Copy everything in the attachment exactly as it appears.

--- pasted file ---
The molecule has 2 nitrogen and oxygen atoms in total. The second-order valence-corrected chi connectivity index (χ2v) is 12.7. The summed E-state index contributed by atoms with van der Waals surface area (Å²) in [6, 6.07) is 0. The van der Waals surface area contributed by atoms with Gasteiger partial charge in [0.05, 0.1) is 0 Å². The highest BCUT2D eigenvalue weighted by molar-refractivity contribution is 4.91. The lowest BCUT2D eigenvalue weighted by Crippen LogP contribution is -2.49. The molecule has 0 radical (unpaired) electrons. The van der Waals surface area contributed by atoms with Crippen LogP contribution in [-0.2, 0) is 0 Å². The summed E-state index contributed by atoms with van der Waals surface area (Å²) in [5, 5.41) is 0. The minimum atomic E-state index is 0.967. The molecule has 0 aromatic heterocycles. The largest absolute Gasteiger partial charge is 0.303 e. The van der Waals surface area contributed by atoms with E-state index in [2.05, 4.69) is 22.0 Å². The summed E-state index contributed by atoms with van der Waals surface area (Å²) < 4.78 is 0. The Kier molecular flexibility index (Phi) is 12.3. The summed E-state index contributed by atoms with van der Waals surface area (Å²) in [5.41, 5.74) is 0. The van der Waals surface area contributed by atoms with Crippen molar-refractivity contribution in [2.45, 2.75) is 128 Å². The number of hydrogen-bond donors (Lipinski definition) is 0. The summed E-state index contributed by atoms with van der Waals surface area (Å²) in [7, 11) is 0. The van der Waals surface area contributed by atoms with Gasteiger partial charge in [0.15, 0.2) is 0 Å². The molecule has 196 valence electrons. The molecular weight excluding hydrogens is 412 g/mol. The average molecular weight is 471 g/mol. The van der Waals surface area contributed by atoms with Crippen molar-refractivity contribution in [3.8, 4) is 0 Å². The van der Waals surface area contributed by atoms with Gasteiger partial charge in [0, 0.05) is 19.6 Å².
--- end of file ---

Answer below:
The molecule has 2 nitrogen and oxygen atoms in total. The second-order valence-corrected chi connectivity index (χ2v) is 12.7. The summed E-state index contributed by atoms with van der Waals surface area (Å²) in [6, 6.07) is 0. The van der Waals surface area contributed by atoms with Gasteiger partial charge in [0.05, 0.1) is 0 Å². The highest BCUT2D eigenvalue weighted by molar-refractivity contribution is 4.91. The lowest BCUT2D eigenvalue weighted by Crippen LogP contribution is -2.49. The molecule has 0 radical (unpaired) electrons. The van der Waals surface area contributed by atoms with Crippen LogP contribution in [-0.2, 0) is 0 Å². The summed E-state index contributed by atoms with van der Waals surface area (Å²) in [5, 5.41) is 0. The minimum atomic E-state index is 0.967. The molecule has 0 aromatic heterocycles. The largest absolute Gasteiger partial charge is 0.303 e. The van der Waals surface area contributed by atoms with E-state index in [2.05, 4.69) is 22.0 Å². The summed E-state index contributed by atoms with van der Waals surface area (Å²) < 4.78 is 0. The Kier molecular flexibility index (Phi) is 12.3. The summed E-state index contributed by atoms with van der Waals surface area (Å²) in [5.41, 5.74) is 0. The van der Waals surface area contributed by atoms with Crippen molar-refractivity contribution in [2.45, 2.75) is 128 Å². The number of hydrogen-bond donors (Lipinski definition) is 0. The summed E-state index contributed by atoms with van der Waals surface area (Å²) in [7, 11) is 0. The van der Waals surface area contributed by atoms with Gasteiger partial charge in [0.15, 0.2) is 0 Å². The molecule has 196 valence electrons. The molecular weight excluding hydrogens is 412 g/mol. The average molecular weight is 471 g/mol. The van der Waals surface area contributed by atoms with Crippen molar-refractivity contribution in [3.8, 4) is 0 Å². The van der Waals surface area contributed by atoms with Gasteiger partial charge in [0, 0.05) is 19.6 Å².